I’m not kidding! One of the first things I heard on the radio this morning was that it’s Twilight Zone Day, and I can’t help but think of a Twilight Zone episode often used in Facing History classrooms:
The Eye of the Beholder
What about you? Is there a Twilight Zone episode – old or new – which you love for its message, the question(s) it raises, or the way you can use it in the classroom? Share your comments below.
In a Facing History classroom, we link this with critical questions:
- How do we divide ourselves into a sense of “we” and “they”?
- What happens when we divide into “we” and “they”?
- Who defines “normal” or “beauty”? With what effect?
These questions are also great for parents and children, for teenagers thinking about issues of body image, even for adults may find themselves still being judged by appearance as they try to “fit in” to a new environment.
In the classroom – or with a young person in your life:
Before showing the video, draw a picture of a “beautiful person,” real or imagined. Discuss what characteristics were included to exemplify or show their beauty. How do we know what is beautiful?
While watching the video, list the words and phrases you find significant, include who says those words. Stop the video before the bandages come off. (We sometimes cut out some of the doctor’s monologue while smoking.) What do we expect is under all of those bandages?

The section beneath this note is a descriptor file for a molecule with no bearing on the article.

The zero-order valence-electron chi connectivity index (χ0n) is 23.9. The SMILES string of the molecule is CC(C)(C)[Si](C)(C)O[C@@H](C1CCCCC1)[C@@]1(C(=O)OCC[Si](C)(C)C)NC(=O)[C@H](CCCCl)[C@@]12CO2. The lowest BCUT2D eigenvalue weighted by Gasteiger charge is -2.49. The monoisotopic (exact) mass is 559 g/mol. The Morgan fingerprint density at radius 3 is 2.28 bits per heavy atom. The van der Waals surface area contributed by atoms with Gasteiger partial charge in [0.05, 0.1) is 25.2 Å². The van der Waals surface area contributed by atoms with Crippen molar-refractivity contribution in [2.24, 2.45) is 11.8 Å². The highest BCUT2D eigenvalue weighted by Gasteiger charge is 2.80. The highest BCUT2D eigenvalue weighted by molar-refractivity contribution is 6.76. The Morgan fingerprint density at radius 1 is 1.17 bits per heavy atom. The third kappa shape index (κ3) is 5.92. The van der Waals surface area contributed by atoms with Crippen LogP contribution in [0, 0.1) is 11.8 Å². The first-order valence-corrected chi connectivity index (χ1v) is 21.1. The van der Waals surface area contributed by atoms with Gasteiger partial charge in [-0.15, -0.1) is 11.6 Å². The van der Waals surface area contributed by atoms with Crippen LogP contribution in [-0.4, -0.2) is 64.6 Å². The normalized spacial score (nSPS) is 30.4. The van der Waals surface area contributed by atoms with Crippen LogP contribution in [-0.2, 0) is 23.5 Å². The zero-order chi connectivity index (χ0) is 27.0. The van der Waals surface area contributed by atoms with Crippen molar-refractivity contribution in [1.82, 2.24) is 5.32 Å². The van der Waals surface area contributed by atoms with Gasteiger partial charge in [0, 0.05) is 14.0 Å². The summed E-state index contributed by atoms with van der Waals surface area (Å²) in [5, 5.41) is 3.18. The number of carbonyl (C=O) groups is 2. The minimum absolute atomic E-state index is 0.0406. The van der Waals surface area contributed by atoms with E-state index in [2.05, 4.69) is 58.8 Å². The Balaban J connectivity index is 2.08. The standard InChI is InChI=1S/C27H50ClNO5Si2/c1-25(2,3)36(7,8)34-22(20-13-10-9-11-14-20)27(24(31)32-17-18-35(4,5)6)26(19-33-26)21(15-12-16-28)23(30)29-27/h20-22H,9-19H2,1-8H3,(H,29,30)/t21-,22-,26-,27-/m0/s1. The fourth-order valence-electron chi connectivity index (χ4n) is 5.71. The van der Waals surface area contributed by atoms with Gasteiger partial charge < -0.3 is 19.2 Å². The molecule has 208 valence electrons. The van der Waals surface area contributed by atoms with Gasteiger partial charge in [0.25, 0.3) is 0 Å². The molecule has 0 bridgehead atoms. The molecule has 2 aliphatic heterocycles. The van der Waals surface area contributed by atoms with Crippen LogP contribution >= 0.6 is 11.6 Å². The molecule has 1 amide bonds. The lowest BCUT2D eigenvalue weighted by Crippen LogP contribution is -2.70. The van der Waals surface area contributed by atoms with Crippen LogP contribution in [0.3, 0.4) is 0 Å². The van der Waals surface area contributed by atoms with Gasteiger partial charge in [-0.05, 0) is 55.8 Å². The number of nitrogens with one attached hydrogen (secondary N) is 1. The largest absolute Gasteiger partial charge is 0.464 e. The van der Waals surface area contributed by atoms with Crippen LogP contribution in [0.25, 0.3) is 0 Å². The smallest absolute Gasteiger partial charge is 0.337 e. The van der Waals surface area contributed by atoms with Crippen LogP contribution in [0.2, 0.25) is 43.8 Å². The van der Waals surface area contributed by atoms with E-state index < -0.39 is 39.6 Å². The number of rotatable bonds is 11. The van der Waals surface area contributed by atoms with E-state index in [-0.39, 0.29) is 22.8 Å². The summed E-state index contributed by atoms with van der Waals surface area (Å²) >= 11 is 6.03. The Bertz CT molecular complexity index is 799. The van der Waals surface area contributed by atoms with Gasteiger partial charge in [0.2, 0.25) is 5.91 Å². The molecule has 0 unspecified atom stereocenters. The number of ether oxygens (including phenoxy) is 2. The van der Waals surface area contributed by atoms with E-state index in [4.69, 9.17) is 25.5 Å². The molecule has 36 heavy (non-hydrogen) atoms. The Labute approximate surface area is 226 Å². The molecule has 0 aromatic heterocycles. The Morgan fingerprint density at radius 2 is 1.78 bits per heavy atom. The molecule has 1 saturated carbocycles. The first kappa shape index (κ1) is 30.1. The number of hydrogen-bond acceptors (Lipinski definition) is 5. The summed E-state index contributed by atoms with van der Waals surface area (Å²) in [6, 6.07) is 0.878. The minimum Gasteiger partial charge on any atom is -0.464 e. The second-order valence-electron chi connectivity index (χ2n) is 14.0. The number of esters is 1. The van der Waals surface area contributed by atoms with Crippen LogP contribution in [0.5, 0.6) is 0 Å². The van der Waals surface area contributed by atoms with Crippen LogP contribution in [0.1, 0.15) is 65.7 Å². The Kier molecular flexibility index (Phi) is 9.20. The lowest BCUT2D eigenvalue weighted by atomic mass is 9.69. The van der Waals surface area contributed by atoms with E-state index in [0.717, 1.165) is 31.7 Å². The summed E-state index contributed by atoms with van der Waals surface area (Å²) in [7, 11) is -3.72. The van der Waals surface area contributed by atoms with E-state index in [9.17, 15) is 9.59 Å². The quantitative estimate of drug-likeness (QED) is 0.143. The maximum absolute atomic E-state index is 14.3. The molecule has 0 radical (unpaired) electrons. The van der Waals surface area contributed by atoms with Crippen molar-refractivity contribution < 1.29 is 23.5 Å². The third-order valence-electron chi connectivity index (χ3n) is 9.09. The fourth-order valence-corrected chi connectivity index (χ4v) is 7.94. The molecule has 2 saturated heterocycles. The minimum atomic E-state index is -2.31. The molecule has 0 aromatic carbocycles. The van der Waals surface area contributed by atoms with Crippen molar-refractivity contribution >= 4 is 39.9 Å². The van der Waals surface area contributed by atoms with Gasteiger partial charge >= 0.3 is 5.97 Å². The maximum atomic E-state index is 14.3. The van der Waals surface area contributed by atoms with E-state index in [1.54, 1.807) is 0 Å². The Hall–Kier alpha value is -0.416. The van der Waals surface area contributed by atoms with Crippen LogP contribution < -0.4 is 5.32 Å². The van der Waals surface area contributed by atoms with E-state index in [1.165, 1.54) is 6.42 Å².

After watching the video is when there can be some really great conversation:
- Who in Janet Tyler's society determines what is "normal"? Who is "beautiful"? What is "rational"? What is the source of that power? Why is "ugliness" a crime?
- What words stood out to you? What do those words suggest about the way difference is understood in this society?
- Who sets OUR standards of "beauty"? Where do we get our ideas about beauty? How do we learn what is "normal"?
- What role does the media play in defining "beauty"? To what extent do media images reflect the views of society as a whole?
- What role do family or peers play?
- What happens if someone doesn't fit "the norm"?
- What can that person do to try to fit in? (Include men as well as women in discussion)
Extend beyond the video by exploring current magazines, television, or billboards on your way home—don't look for the exceptions, look for what is common.
And, if you can extend even further, consider reading together the book or excerpts from the book Wonder, which explores a fictional narrative of one boy entering school for the first time in middle school, who does not look “normal.”